Take the 2-minute tour ×
Stack Overflow is a question and answer site for professional and enthusiast programmers. It's 100% free, no registration required.

What I am trying to is really quite straigh forward, but I cannot seem to get the mapping right with NHibernate.

I am working up against a database with parent and child objects. The child objects have a foreign key reference to the primary key of the parent which is of datatype Guid. Pretty normal in any case. Now the database is set up in such a way that the foreign key field must never be null, so in case of orphan objects, with no parent, the foreign key should be an empty Guid ('00000000-0000-0000-0000-000000000000').

The way I set up Nhibernate is has been working fine for a long time, but recently I made the relationships bidirectional and then problems started arising. Obviously, NHibernate will see that the parent is null and attempt to save null to the foreign key field, but that is not allowed!

Example of the structure of the relationship mapping I am using follows below.

Parent side mapping:

<id name="ID" column="ID">
    <generator class="guid" />
</id>
<bag name="Children" table="Children" lazy="false" cascade="all" inverse="true">
  <key column="FK_OwnerID" not-null="true"/>
  <one-to-many class="Childclass"/>
</bag>

Child side mapping:

<many-to-one name="Owner" column="FK_OwnerID" not-found="ignore" not-null="false" class="OwnerClass"/>

I have been trying with different properties but of no avail. Am I forced to use the insert="false" and update="false" properties and if so, how do I maintain the relationships exactly?

Thanks in advance for any help.

share|improve this question

1 Answer 1

up vote 1 down vote accepted

If I understand it correctly your DB structure is not enforcing referential integrity (FK_OwnerID is not really a foreign key) but through your changes in the mapping you are telling NHibernate to enforce just that. I think that cannot work.

Basically, I see two options do solve this issue:

  1. Create a dummy entry with your 000-Guid in your DB that acts as a parent for all those orphans.
  2. Alter your table to allow NULL in that column and make it a real foreign key constraint (with "on cascade set null). (I would recommend that.)

Edit: If option 1 is not an option then I suggest option 3: You could try NHibernate's Interceptor feature. You need to implement IInterceptor (or inherit from EmptyInterceptor). The OnSave() method is used for new objects, the OnFlushDirty is used for changed objects. What we do here is creating a new "virtual" object with the desired ID and assign it.

using System;
using NHibernate;

namespace NameSpaceWithDAL
{
    public class TestInterceptor : NHibernate.EmptyInterceptor
    {
        public override bool OnSave(object entity, object id, object[] state, string[] propertyNames, NHibernate.Type.IType[] types)
        {
            if (entity is ChildClass && (entity as ChildClass).Owner == null)
            {
                SetState(propertyNames, state, "Owner", new OwnerClass { ID = "000..." });
            }

            return true;
        }    

        public override bool OnFlushDirty(object entity, object id, object[] currentState, object[] previousState, string[] propertyNames, NHibernate.Type.IType[] types)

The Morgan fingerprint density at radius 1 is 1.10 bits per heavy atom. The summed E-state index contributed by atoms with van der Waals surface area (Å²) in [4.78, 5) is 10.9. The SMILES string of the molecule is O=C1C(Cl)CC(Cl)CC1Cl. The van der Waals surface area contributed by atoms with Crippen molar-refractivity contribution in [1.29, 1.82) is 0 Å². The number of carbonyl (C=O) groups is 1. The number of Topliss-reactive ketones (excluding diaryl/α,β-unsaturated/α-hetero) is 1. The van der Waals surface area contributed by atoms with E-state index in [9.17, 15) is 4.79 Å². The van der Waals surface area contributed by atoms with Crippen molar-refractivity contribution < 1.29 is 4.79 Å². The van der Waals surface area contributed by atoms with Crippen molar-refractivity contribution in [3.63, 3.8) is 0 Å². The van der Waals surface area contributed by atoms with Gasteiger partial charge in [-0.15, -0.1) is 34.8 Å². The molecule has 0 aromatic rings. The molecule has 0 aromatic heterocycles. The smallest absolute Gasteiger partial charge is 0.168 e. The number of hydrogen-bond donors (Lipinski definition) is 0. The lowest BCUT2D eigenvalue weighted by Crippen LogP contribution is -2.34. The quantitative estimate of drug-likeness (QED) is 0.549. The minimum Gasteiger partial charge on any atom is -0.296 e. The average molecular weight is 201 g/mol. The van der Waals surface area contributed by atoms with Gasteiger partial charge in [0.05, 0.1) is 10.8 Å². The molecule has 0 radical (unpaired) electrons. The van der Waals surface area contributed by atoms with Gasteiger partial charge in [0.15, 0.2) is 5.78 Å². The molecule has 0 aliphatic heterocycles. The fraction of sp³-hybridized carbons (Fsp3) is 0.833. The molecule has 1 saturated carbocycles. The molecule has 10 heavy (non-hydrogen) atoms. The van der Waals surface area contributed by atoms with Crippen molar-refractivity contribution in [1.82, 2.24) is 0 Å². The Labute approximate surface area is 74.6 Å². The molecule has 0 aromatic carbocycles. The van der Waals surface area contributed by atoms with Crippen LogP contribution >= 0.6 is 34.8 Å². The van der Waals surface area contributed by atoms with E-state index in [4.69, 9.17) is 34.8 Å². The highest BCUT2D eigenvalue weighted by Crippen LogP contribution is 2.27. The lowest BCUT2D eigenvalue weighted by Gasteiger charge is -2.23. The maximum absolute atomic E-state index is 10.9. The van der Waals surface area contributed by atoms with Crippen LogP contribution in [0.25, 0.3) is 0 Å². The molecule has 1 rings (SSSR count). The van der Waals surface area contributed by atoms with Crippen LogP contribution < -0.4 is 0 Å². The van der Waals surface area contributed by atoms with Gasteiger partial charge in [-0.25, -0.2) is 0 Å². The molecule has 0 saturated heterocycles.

{
            if (entity is ChildClass && (entity as ChildClass).Owner == null)
            {
                SetState(propertyNames, state, "Owner", new OwnerClass { ID = "000..." });
            }

            return true;
        }

        private void SetState(string[] propertyNames, object[] state, string propertyname, object value)
        {
            var index = Array.IndexOf(propertyNames, propertyname);
            if (index == -1) return;
            state[index] = value;
        }    
    }
}

In order to use that, the interceptor needs to be defined either for the session (in OpenSession()) or in the overall configuration:

new Configuration().SetInterceptor(new TestInterceptor());

I tested the above code with simple properties, so I cannot say if that actually works with relationships.

Code examples taken from Mike O'Brien

share|improve this answer
    
Yes, the tables in THE database I am forced to work with (I would hate to call it 'mine') is not enforcing foreign key relations. In fact, it is not defining any keys, primary or whatsoever. Yet in my mapping I do define keys. I cannot try your suggestions, because I have no influence on the database, but would it also be a possibility to change these key mappings to normal properties and use 'property-ref' instead? Will I then still be able to cascade deletion etc.? –  Fedor Steeman Mar 1 '11 at 13:26
    
I modified my answer. –  Florian Lim Mar 1 '11 at 16:01
    
Looks interesting. I will give it a try. –  Fedor Steeman Mar 2 '11 at 6:08
    
I have implemented the Interceptor and set it for the Configuration instance as you suggested, but the intercept methods are not hit. I have verified on debugging that the Interceptor is set for the Configuration instance. I could try setting it for Session instead, but I am not sure how yet. EDIT: Oh, I see I have to pass an instance to the constructor. –  Fedor Steeman Mar 2 '11 at 6:39
    
OK, now the intercept method is hit and the virtual transport is set. However on committing the transaction saving the Child instance, I get an error: "Unable to resolve property: ID at NHibernate.Tuple.Entity.EntityMetamodel.GetPropertyIndex(String propertyName)". This is strange, because "ID" is the name of the "primary key" on the parent side. However, on the child side it is called "FK_OwnerID". Could this be the cause of the error? –  Fedor Steeman Mar 2 '11 at 6:54

Your Answer

 
discard

By posting your answer, you agree to the privacy policy and terms of service.

Not the answer you're looking for? Browse other questions tagged or ask your own question.